Worshipful Company of Farriers
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The Worshipful Company of Farriers
Promoting the welfare of the horse since 1356

Looking after your horse

How to achieve the best results for your horse

This page is aimed at both horse owners and farriers so they can jointly provide the very best equine care.

As a farrier, you know what you can do and the service you can provide, but do the owners you meet every day understand that you are registered and highly qualified to care for their horse?

Expectations have increased; today it is simply not enough for a professional to have a qualification. Clients have a right to expect reliable practice arrangements (for example concerning contact details and appointments), sound professional advice in terms they understand, as well as information before and during the provision of services about the desired outcome, and full details of the fees involved.

They should also expect any member of support staff – for example, an apprentice – to whom a task is delegated, to have the knowledge and skills to undertake the task properly under appropriate supervision if necessary.

Client expectations
  • Arrive on time. We all know how frustrating it can be, having to hang about waiting for the farrier to turn up. However, let’s look at that from the farrier’s point of view: At the first yard the horses were in, but with filthy wet feet, so time had to be spent picking them out and drying them. At the second yard, there were no horses to be seen. However, there was a bucket with head collars and a note in it, which read ‘the cheque is under the bucket and the horses are in the usual paddock’ – more time wasted. Even if the farrier uses a mobile phone to warn owners of a delay, it’s not much help if you have taken time off work to be there. At the third yard, the owner came out with those magic words, dreaded by farriers and veterinary surgeons. ‘While you’re here . . . ‘ – the great plan for the day is now right out of the window!
  • Do a thoroughly professional job on their horse's feet. Yes, owners have the right to expect that the shoes will stay on, and to be given sound advice in terms they will understand.
  • Provides with details about fees in advance, producing fully itemised invoices on request.
  • To alert you to anything untoward that may need special attention, for example, corrective or surgical shoeing (and they should respect your decision if you wish to refer the problem to a more experienced farrier known to be an expert).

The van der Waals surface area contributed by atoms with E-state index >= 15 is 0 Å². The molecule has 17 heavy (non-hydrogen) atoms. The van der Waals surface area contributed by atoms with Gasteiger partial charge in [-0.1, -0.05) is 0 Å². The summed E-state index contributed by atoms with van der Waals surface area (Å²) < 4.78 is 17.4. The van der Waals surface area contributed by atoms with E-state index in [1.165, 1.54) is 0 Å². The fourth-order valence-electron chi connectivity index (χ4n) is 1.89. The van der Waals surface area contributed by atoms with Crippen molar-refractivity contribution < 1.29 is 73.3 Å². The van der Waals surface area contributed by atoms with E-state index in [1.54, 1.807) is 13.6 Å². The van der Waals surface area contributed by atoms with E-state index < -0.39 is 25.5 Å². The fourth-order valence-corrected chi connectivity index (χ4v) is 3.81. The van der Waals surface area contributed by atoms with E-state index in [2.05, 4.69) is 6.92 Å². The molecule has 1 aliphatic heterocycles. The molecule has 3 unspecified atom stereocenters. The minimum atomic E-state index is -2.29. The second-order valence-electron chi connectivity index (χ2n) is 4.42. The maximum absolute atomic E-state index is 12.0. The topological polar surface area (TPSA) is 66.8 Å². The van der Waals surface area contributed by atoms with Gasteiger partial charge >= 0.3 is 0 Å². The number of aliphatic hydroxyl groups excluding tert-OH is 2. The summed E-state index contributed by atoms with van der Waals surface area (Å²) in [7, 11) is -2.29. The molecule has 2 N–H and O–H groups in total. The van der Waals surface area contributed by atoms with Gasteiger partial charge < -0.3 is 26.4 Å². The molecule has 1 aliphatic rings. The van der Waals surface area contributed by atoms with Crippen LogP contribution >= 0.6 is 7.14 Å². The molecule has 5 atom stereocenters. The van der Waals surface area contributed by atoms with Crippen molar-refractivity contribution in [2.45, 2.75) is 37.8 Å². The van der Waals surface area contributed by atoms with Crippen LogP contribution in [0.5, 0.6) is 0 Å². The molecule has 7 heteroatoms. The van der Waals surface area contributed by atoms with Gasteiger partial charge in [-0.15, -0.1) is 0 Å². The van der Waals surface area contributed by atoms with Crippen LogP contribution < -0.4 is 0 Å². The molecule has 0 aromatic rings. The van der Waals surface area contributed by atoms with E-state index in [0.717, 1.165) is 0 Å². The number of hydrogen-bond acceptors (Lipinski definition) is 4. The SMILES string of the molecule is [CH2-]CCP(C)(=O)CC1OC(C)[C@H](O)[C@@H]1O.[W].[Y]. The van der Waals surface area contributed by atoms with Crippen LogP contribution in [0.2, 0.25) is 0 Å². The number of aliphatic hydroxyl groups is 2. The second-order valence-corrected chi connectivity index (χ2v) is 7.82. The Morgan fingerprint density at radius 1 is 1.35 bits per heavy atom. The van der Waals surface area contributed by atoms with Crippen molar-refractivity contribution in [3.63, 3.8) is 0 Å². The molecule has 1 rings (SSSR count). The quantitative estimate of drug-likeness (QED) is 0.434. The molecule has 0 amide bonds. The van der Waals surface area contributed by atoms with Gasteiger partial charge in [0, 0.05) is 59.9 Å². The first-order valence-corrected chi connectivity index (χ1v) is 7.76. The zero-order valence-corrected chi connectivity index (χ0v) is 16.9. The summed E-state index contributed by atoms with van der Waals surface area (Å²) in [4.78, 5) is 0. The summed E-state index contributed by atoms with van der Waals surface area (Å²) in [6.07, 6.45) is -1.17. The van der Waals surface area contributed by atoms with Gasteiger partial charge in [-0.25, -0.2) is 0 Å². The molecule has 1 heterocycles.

• Work closely with their veterinary surgeon in any situation affecting the hoof or lower leg where the vet is also involved. Remember that the ultimate goal is the horse’s welfare. Owners are part of the team of three – with the farrier and the veterinary surgeon – having responsibility for resolving the problem. Good communication is essential, leading to cooperation rather than friction. For example, a vet who leaves instructions or advice for a farrier with the horse’s keeper is acting unwisely, and it’s something that could possibly lead to confusion.
  • The Worshipful Company of Farriers has always promoted good farrier/veterinary surgeon relations. To this end the Company is working towards introducing an Equine Veterinary Studies Award Scheme, enabling senior undergraduates from each of the seven veterinary colleges to spend five working days with a senior farrier.
  • To agree a date for the next visit and agree arrangements for the supervision of the horse if a helper is required or if a veterinary surgeon is needed to sedate the horse. Although it is not a requirement of registration, owners may expect you farrier to have professional indemnity insurance.
  • Finally, expect that you will keep your knowledge up to date. The farriery community recognises the wisdom of Continuing Professional Development (CPD). This is a requirement in most regulated professions. In farriery, CPD is voluntary; there is a wide choice of CPD activity with workshops, courses, seminars and conferences, all designed to keep the profession abreast of new techniques and scientific achievement. Owners may well ask what courses you have attended lately, or you may wish to share your new-found knowledge with them.

Farrier’s expectations

In an ideal world, and, in order to care for your clients horses safely and comfortably, build a good relationship with clients and encourage them to provide:

  • A flat, hard, non-slip surface; ideally, one that is covered (and lit) in case of bad weather. Farriers cannot be expected to trim the feet for correct balance if the horse is standing in a field! A safe working environment is essential. For example, the Farriery Training Agency is working hard to reduce accidents through sound working practices for apprentices.
  • Horse owners should have public liability insurance (this is automatic for British Horse Society members).
  • All work to be done is agreed beforehand, for example, two to be shod plus three trims. You can refuse to do unscheduled work, but obviously it would be a good idea to keep clients happy by fitting them in at a mutually convenient time.
  • All horses requiring attention have been brought in from the field and have clean, dry feet.
  • There is a secure wall ring (with a twine loop).
  • Serviceable head collars/ropes are provided. -Someone is available to hold the pony/ horse if required.
  • Payment arrangements – usually on completion of the work – have been agreed. Some farriers ask clients to abide by a set of guidelines – in effect, a farriery agreement, which summarises the above points, and also ensures that everyone knows where they stand!

These points are also set out in the ‘Farriers Guide to Professional Conduct’, published by the Farriers Registration Council.